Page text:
Humphries hangs his hat after 20 years as chamber president

By Kalea Hall

khall@vindy.com

YOUNGSTOWN

Tom Humphries

Video Set

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Tom Humphries discusses his career at Youngstown/Warren Regional Chamber.

In 14 days, Tom Humphries will hang up his hat after 20 years as president of the Youngstown/Warren Regional Chamber.

Yet he’s still busy, he says, as he focuses on the chamber’s mission to bring more jobs to the Mahoning Valley.

Tom Humphries VIDEO SET

“We have a lot of opportunities before us. Both large in capital investment and large in number of jobs – professional jobs within those. Since they are in the pipeline, I can’t talk about the particular jobs,” he said while meeting with The Vindicator editorial board.

“I can tell you we have been very busy, and I think you’ll see the two bigger ones [announcements] the first part of the year. I am excited about that. Those are positive things.”

He’s also busy trying to figure out how to fix a big problem the Valley faces: a lack of qualified workers.

“We have 16,000 jobs open right now in Columbiana, Mahoning and Trumbull [counties],” Humphries said. “Every place in the country has a problem with human capital.”

DIVERSIFYING ECONOMY

Humphries, a Youngstown native who graduated from The Rayen School in 1962, has worked on a lot of problems in the past 20 years.

When he took over the chamber, a main goal was to diversify the economy.

The chamber focused on the area’s federal assets, especially the Youngstown Air Reserve Station. Under Humphries’ leadership, the chamber formed the Eastern Ohio Military Affairs Commission in 2015 “to preserve and promote the value of military operations between Cleveland and Pittsburgh, with an emphasis on the Youngstown Air Reserve Station and Camp Ravenna Joint Training Center,” according to the chamber’s website.

Humphries also mentioned the importance of the U.S. Postal Service Distribution Center in downtown Youngstown, which has been on the chopping block in recent years but remains open.

“I like those kinds of jobs,” he said. “I don’t like to see government make jobs because it costs all of us money, but I like those kinds of jobs because they are filling a service we all need.”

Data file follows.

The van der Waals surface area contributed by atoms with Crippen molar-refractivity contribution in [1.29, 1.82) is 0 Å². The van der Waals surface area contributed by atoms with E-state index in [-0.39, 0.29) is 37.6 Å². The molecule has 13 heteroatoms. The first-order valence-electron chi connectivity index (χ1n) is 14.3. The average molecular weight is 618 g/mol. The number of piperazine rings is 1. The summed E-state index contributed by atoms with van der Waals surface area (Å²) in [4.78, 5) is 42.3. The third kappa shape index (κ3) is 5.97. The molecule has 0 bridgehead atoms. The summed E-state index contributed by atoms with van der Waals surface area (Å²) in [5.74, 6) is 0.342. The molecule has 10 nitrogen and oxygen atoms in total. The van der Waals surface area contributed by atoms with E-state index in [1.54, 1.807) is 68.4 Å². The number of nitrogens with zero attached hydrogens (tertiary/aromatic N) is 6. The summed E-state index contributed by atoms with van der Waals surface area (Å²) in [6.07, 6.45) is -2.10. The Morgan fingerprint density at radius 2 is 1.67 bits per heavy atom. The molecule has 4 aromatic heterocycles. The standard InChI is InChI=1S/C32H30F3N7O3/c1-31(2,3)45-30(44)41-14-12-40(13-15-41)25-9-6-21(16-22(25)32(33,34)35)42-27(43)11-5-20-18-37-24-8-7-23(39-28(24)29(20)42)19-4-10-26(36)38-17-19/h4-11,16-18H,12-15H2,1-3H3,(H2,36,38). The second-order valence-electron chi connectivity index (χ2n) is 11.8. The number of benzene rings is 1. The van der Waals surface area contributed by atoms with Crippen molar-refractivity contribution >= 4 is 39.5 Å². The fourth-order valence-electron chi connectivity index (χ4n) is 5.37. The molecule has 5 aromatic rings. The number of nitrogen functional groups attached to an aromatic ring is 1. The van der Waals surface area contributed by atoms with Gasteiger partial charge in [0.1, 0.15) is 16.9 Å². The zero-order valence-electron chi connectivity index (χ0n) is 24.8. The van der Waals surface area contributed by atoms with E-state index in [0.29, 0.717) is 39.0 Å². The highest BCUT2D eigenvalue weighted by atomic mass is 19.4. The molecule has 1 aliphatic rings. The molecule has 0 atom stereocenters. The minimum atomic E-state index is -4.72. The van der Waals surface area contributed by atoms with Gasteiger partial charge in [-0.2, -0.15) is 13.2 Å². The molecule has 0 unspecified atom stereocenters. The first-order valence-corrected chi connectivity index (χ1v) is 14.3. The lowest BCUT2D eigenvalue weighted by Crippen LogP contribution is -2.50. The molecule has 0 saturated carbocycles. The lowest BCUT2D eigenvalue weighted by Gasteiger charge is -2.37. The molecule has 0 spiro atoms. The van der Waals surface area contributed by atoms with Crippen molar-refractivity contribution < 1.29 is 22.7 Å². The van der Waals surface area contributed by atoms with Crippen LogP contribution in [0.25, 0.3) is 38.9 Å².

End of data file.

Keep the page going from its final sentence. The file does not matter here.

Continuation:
The economy needs to have a base to work off of since many industries fluctuate, Humphries explained, which is what federal jobs provide.

“It’s a good foundation,” he said.

Metal is another big part of the local economy.

“We are still the third-highest producing metal extrusion, aluminum extrusion [region] in the country as far as number of facilities and number of people,” Humphries said. “That’s a core business for us.”

LORDSTOWN’S FUTURE

The General Motors Lords- town Assembly Complex, where 3,000 are employed, is also a core business.

It’s good to be concerned, he said, about the future of GM Lordstown as Chevrolet Cruze sales continue to slump. The compact car had its second-worst sales month in November since it was released in November 2010.

“I think we should be concerned, it always makes us better when we are,” Humphries said. “It is helpless when you are not in charge.”

Bags of letters sent to Detroit testifying to the importance of GM to the Valley won’t influence GM’s commitment here, but quality, profit margins, safety record and attitude of the workforce all have a significant impact, Humphries said.

“If you aren’t producing a quality product with a modest net income minimum, then you are in trouble,” he said.

When automotive wiring harness maker Delphi went bankrupt, the chamber worked through it and Delphi came back, though not to the same extent.